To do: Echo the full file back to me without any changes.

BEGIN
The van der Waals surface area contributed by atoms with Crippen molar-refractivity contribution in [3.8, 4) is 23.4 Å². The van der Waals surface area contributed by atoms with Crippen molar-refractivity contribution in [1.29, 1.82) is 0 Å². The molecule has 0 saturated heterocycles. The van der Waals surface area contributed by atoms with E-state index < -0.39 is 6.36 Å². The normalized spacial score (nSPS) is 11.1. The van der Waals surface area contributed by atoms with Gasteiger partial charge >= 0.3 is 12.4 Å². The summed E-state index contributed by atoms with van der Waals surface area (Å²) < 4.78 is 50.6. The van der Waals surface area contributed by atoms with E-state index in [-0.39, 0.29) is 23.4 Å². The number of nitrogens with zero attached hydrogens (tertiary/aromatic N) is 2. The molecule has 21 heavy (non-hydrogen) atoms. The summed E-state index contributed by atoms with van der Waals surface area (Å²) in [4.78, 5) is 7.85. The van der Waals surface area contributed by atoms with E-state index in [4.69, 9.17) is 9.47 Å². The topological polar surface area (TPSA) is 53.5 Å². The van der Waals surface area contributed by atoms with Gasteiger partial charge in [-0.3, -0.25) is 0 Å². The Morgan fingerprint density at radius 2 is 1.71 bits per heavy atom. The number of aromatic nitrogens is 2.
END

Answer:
The van der Waals surface area contributed by atoms with Crippen molar-refractivity contribution in [3.8, 4) is 23.4 Å². The van der Waals surface area contributed by atoms with Crippen molar-refractivity contribution in [1.29, 1.82) is 0 Å². The molecule has 0 saturated heterocycles. The van der Waals surface area contributed by atoms with E-state index < -0.39 is 6.36 Å². The normalized spacial score (nSPS) is 11.1. The van der Waals surface area contributed by atoms with Gasteiger partial charge >= 0.3 is 12.4 Å². The summed E-state index contributed by atoms with van der Waals surface area (Å²) < 4.78 is 50.6. The van der Waals surface area contributed by atoms with E-state index in [-0.39, 0.29) is 23.4 Å². The number of nitrogens with zero attached hydrogens (tertiary/aromatic N) is 2. The molecule has 21 heavy (non-hydrogen) atoms. The summed E-state index contributed by atoms with van der Waals surface area (Å²) in [4.78, 5) is 7.85. The van der Waals surface area contributed by atoms with E-state index in [4.69, 9.17) is 9.47 Å². The topological polar surface area (TPSA) is 53.5 Å². The van der Waals surface area contributed by atoms with Gasteiger partial charge in [-0.3, -0.25) is 0 Å². The Morgan fingerprint density at radius 2 is 1.71 bits per heavy atom. The number of aromatic nitrogens is 2.